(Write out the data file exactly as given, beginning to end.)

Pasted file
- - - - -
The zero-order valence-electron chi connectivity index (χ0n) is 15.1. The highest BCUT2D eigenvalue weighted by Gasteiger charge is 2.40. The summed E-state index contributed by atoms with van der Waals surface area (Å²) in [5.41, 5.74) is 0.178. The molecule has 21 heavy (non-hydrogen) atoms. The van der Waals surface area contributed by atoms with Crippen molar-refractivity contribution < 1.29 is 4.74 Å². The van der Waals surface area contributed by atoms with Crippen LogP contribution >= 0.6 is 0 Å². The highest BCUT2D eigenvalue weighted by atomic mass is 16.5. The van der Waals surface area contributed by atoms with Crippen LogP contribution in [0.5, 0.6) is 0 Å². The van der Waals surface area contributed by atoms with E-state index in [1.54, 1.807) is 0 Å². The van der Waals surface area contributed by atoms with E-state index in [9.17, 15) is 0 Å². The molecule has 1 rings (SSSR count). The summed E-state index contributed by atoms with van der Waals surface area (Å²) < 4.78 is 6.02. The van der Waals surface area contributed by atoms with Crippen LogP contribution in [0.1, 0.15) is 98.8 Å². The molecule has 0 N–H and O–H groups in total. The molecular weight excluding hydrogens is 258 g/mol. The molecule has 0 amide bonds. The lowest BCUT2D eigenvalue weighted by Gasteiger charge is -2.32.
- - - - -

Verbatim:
The zero-order valence-electron chi connectivity index (χ0n) is 15.1. The highest BCUT2D eigenvalue weighted by Gasteiger charge is 2.40. The summed E-state index contributed by atoms with van der Waals surface area (Å²) in [5.41, 5.74) is 0.178. The molecule has 21 heavy (non-hydrogen) atoms. The van der Waals surface area contributed by atoms with Crippen molar-refractivity contribution < 1.29 is 4.74 Å². The van der Waals surface area contributed by atoms with Crippen LogP contribution >= 0.6 is 0 Å². The highest BCUT2D eigenvalue weighted by atomic mass is 16.5. The van der Waals surface area contributed by atoms with Crippen LogP contribution in [0.5, 0.6) is 0 Å². The van der Waals surface area contributed by atoms with E-state index in [1.54, 1.807) is 0 Å². The van der Waals surface area contributed by atoms with E-state index in [9.17, 15) is 0 Å². The molecule has 1 rings (SSSR count). The summed E-state index contributed by atoms with van der Waals surface area (Å²) < 4.78 is 6.02. The van der Waals surface area contributed by atoms with Crippen LogP contribution in [0.1, 0.15) is 98.8 Å². The molecule has 0 N–H and O–H groups in total. The molecular weight excluding hydrogens is 258 g/mol. The molecule has 0 amide bonds. The lowest BCUT2D eigenvalue weighted by Gasteiger charge is -2.32.